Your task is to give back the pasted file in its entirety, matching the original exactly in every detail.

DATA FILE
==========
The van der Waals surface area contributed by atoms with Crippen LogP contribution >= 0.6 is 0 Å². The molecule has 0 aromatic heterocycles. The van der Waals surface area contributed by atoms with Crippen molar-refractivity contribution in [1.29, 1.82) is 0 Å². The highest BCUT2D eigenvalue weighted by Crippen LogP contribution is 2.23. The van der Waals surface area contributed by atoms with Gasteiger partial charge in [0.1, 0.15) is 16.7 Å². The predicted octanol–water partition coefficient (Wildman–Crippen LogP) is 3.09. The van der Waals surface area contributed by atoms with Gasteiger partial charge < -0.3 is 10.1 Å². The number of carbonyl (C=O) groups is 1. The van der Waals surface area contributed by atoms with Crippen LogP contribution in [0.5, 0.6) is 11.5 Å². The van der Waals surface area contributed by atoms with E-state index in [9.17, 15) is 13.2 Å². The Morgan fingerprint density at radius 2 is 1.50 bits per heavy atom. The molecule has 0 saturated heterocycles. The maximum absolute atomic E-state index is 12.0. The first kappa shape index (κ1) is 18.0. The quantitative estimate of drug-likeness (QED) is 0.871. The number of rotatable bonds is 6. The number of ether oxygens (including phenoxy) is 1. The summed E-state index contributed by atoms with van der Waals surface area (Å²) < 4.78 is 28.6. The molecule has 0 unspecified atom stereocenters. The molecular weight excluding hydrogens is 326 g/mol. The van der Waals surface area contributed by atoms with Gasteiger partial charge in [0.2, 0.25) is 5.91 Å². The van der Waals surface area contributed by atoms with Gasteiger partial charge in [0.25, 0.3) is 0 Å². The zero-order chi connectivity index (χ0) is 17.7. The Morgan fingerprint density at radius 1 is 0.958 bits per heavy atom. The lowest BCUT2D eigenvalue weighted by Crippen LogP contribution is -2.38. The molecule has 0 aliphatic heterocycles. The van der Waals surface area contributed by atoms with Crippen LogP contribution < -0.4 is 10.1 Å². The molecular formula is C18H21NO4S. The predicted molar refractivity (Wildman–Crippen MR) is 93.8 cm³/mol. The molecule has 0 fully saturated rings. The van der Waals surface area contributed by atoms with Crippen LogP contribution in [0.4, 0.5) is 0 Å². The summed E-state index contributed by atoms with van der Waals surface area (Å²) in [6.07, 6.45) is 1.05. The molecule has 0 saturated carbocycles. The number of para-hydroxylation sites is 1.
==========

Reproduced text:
The van der Waals surface area contributed by atoms with Crippen LogP contribution >= 0.6 is 0 Å². The molecule has 0 aromatic heterocycles. The van der Waals surface area contributed by atoms with Crippen molar-refractivity contribution in [1.29, 1.82) is 0 Å². The highest BCUT2D eigenvalue weighted by Crippen LogP contribution is 2.23. The van der Waals surface area contributed by atoms with Gasteiger partial charge in [0.1, 0.15) is 16.7 Å². The predicted octanol–water partition coefficient (Wildman–Crippen LogP) is 3.09. The van der Waals surface area contributed by atoms with Gasteiger partial charge < -0.3 is 10.1 Å². The number of carbonyl (C=O) groups is 1. The van der Waals surface area contributed by atoms with Crippen LogP contribution in [0.5, 0.6) is 11.5 Å². The van der Waals surface area contributed by atoms with E-state index in [9.17, 15) is 13.2 Å². The Morgan fingerprint density at radius 2 is 1.50 bits per heavy atom. The molecule has 0 saturated heterocycles. The maximum absolute atomic E-state index is 12.0. The first kappa shape index (κ1) is 18.0. The quantitative estimate of drug-likeness (QED) is 0.871. The number of rotatable bonds is 6. The number of ether oxygens (including phenoxy) is 1. The summed E-state index contributed by atoms with van der Waals surface area (Å²) < 4.78 is 28.6. The molecule has 0 unspecified atom stereocenters. The molecular weight excluding hydrogens is 326 g/mol. The van der Waals surface area contributed by atoms with Gasteiger partial charge in [0.2, 0.25) is 5.91 Å². The van der Waals surface area contributed by atoms with Gasteiger partial charge in [0.25, 0.3) is 0 Å². The zero-order chi connectivity index (χ0) is 17.7. The Morgan fingerprint density at radius 1 is 0.958 bits per heavy atom. The lowest BCUT2D eigenvalue weighted by Crippen LogP contribution is -2.38. The molecule has 0 aliphatic heterocycles. The van der Waals surface area contributed by atoms with Crippen LogP contribution < -0.4 is 10.1 Å². The molecular formula is C18H21NO4S. The predicted molar refractivity (Wildman–Crippen MR) is 93.8 cm³/mol. The molecule has 0 fully saturated rings. The van der Waals surface area contributed by atoms with Crippen LogP contribution in [0.4, 0.5) is 0 Å². The summed E-state index contributed by atoms with van der Waals surface area (Å²) in [6.07, 6.45) is 1.05. The molecule has 0 saturated carbocycles. The number of para-hydroxylation sites is 1.